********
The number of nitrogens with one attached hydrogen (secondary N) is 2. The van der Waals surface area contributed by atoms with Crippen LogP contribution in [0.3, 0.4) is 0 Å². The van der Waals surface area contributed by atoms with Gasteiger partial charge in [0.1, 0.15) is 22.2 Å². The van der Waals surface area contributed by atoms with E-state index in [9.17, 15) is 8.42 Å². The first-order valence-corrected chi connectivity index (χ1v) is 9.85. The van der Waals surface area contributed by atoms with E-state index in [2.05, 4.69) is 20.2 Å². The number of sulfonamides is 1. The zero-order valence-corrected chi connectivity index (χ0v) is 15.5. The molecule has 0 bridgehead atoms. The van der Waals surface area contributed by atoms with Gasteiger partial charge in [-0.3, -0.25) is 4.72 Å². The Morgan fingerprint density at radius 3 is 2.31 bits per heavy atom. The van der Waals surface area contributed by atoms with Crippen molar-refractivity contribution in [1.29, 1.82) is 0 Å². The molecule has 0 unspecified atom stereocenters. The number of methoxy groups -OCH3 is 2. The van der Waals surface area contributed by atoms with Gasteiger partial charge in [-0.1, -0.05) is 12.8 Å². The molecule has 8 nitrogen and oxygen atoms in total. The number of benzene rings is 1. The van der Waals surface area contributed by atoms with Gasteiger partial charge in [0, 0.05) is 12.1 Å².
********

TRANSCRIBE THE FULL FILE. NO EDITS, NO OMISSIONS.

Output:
The number of nitrogens with one attached hydrogen (secondary N) is 2. The van der Waals surface area contributed by atoms with Crippen LogP contribution in [0.3, 0.4) is 0 Å². The van der Waals surface area contributed by atoms with Gasteiger partial charge in [0.1, 0.15) is 22.2 Å². The van der Waals surface area contributed by atoms with E-state index in [9.17, 15) is 8.42 Å². The first-order valence-corrected chi connectivity index (χ1v) is 9.85. The van der Waals surface area contributed by atoms with E-state index in [2.05, 4.69) is 20.2 Å². The number of sulfonamides is 1. The zero-order valence-corrected chi connectivity index (χ0v) is 15.5. The molecule has 0 bridgehead atoms. The van der Waals surface area contributed by atoms with Gasteiger partial charge in [-0.3, -0.25) is 4.72 Å². The Morgan fingerprint density at radius 3 is 2.31 bits per heavy atom. The van der Waals surface area contributed by atoms with Crippen molar-refractivity contribution in [1.29, 1.82) is 0 Å². The molecule has 0 unspecified atom stereocenters. The number of methoxy groups -OCH3 is 2. The van der Waals surface area contributed by atoms with Gasteiger partial charge in [-0.1, -0.05) is 12.8 Å². The molecule has 8 nitrogen and oxygen atoms in total. The number of benzene rings is 1. The van der Waals surface area contributed by atoms with Gasteiger partial charge in [0, 0.05) is 12.1 Å².